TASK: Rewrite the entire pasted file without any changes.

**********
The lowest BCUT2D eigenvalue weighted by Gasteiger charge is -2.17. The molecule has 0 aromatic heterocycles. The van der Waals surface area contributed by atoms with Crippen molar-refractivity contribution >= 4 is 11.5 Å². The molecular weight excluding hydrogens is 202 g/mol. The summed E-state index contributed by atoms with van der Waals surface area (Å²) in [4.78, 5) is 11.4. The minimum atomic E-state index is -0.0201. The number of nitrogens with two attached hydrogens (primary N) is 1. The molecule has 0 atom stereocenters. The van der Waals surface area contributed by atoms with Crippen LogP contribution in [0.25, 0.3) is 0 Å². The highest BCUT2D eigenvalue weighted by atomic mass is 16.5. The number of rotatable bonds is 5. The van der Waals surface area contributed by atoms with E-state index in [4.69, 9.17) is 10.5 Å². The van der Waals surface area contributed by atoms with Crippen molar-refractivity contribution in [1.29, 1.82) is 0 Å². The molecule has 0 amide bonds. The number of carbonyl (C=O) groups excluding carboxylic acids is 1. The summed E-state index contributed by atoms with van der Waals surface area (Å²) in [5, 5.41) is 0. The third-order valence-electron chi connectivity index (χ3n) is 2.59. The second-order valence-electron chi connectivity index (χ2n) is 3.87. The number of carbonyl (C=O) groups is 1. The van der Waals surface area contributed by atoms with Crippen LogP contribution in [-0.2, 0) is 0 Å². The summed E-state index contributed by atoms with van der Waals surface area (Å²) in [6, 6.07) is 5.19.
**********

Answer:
The lowest BCUT2D eigenvalue weighted by Gasteiger charge is -2.17. The molecule has 0 aromatic heterocycles. The van der Waals surface area contributed by atoms with Crippen molar-refractivity contribution >= 4 is 11.5 Å². The molecular weight excluding hydrogens is 202 g/mol. The summed E-state index contributed by atoms with van der Waals surface area (Å²) in [4.78, 5) is 11.4. The minimum atomic E-state index is -0.0201. The number of nitrogens with two attached hydrogens (primary N) is 1. The molecule has 0 atom stereocenters. The van der Waals surface area contributed by atoms with Crippen LogP contribution in [0.25, 0.3) is 0 Å². The highest BCUT2D eigenvalue weighted by atomic mass is 16.5. The number of rotatable bonds is 5. The van der Waals surface area contributed by atoms with E-state index in [4.69, 9.17) is 10.5 Å². The van der Waals surface area contributed by atoms with Crippen molar-refractivity contribution in [1.29, 1.82) is 0 Å². The molecule has 0 amide bonds. The number of carbonyl (C=O) groups excluding carboxylic acids is 1. The summed E-state index contributed by atoms with van der Waals surface area (Å²) in [5, 5.41) is 0. The third-order valence-electron chi connectivity index (χ3n) is 2.59. The second-order valence-electron chi connectivity index (χ2n) is 3.87. The number of carbonyl (C=O) groups is 1. The van der Waals surface area contributed by atoms with Crippen LogP contribution in [-0.2, 0) is 0 Å². The summed E-state index contributed by atoms with van der Waals surface area (Å²) in [6, 6.07) is 5.19.